Policy 55 — Due Process Rights of Private Employees
All private employees have the right "not to be disciplined without just cause," "notice and hearing in cases of termination or discipline," and "notice and hearing in cases of the closing of entire businesses."
Oddly, this policy is more of an internal ACLU note that they need to develop policies in this area.
Policy 55a — Privacy Rights of Private Sector Employees
Employee access to records about themselves is here affirmed to be covered by the same principles as Policy 273 — Data Collection, Storage, and Dissemination. (It will be a few more posts before I get to that!)
Employers may not inquire about aspects of employee personal life and health which do not directly concern job performance. "The employer's legitimate concern for maintaining an acceptable level of job performance can be satisfied by measuring job performance." If job performance does appear to be impaired, establishing "probable cause related to substance abuse," then employers may test for drug abuse.
If government agents attempt to question employees in the workplace, employers have a positive duty to inform employees of their constitutional protections and may not punish employees who take advantage of these protections.
"Individuals are entitled to segregate their personal lives from the requirements of their jobs." For example, employers may not take into account "[m]arital status, parental status or sexual orientation" at the workplace.
Employers must give a justification for any rule about personal appearance, showing that it is "reasonably related to job performance."
Every employee is entitled to some personal storage at work which the employer may not examine.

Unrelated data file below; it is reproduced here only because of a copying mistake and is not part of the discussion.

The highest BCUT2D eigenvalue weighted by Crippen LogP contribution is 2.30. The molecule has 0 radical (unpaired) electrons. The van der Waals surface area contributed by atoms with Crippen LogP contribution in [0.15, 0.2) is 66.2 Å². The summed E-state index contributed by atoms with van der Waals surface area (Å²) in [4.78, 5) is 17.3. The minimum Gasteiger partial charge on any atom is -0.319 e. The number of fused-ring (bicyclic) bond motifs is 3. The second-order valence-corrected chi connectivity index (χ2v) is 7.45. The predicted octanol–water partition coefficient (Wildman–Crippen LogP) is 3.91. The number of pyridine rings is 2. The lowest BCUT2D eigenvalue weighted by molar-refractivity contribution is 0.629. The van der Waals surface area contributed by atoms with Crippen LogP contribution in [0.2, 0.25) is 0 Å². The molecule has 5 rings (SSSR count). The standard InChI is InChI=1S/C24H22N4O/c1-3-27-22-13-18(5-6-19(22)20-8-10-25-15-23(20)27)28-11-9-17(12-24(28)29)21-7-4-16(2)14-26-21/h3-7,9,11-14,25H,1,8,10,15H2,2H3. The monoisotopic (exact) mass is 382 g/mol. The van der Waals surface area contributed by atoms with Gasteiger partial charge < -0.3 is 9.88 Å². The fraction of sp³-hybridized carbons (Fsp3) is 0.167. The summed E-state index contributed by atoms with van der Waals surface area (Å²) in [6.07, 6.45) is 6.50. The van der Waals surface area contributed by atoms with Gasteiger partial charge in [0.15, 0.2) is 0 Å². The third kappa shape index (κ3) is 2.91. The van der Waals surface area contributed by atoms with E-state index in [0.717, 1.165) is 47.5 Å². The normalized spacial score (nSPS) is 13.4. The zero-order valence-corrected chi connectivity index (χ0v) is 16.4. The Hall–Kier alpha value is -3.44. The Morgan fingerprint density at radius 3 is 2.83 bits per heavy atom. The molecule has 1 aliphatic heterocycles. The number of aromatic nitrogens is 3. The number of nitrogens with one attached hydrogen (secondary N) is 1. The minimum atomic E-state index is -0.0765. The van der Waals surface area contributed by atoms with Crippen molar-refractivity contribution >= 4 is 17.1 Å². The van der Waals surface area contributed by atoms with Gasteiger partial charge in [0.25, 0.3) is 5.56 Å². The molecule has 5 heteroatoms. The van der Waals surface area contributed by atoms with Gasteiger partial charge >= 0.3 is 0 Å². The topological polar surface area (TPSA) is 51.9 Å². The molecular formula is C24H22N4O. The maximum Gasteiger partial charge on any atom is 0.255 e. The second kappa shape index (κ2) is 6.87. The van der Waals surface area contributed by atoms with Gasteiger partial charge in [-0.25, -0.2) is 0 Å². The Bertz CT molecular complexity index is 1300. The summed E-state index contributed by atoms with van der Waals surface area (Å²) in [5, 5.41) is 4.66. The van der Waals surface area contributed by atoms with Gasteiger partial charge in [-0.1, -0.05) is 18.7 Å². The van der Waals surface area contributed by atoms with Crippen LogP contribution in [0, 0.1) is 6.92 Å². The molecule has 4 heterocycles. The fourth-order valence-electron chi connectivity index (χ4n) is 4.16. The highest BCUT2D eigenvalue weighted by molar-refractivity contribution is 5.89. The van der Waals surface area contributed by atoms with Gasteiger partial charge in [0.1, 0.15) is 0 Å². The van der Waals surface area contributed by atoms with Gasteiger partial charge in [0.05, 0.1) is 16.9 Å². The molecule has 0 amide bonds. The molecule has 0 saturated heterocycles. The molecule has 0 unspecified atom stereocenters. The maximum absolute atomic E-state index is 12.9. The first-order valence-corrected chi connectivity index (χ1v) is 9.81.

Policy 56 — ACLU and Intra-Labor Conflicts
The ACLU expresses an interest in getting involved in conflicts between unions and members when the standards expressed in Policy 54 are not being followed.
Policy 57 — Union and Corporation Political Activity
As already mentioned in Policy 50, the fees paid by non-members to a union may not be used "to support the political activities of the union." Collective bargaining and even lobbying for laws relating to working conditions don't count as political activities.
The ACLU supports the right of union members to express opinions at odds with official union policies, with a possible exception of when this threatens "the union's well-being."
Policy 58 — Restrictions on Union Members and Officers
The ACLU doesn't believe union membership (or qualification for union office) should ever be contingent on a member's beliefs. Only action taken against the union should count against members, and mere advocacy is not the kind of action meant. (Which makes me wonder what the exception in the previous policy could be about.)
The government may not punish unions for having members with certain beliefs. Specifically, the ACLU condemns the Communist Control Act of 1954.
Policy 59 — Government Employment
Government employees also have the right to organize into unions and strike. Teachers are specifically mentioned here.
Policy 59a — Government Trusteeships of Labor Unions
If a union is unable to follow the kinds of standards in Policy 54, the ACLU points at "government supervised elections or trusteeships" as a remedy. This may be temporarily necessary to clear out criminal racketeering control of a union and return the union to legitimate democratic status.
An alternative remedy would be court-supervised elections. Either way, there is a danger of the government causing harm to civil liberties, so this policy includes a list of relevant guidelines to guard against that.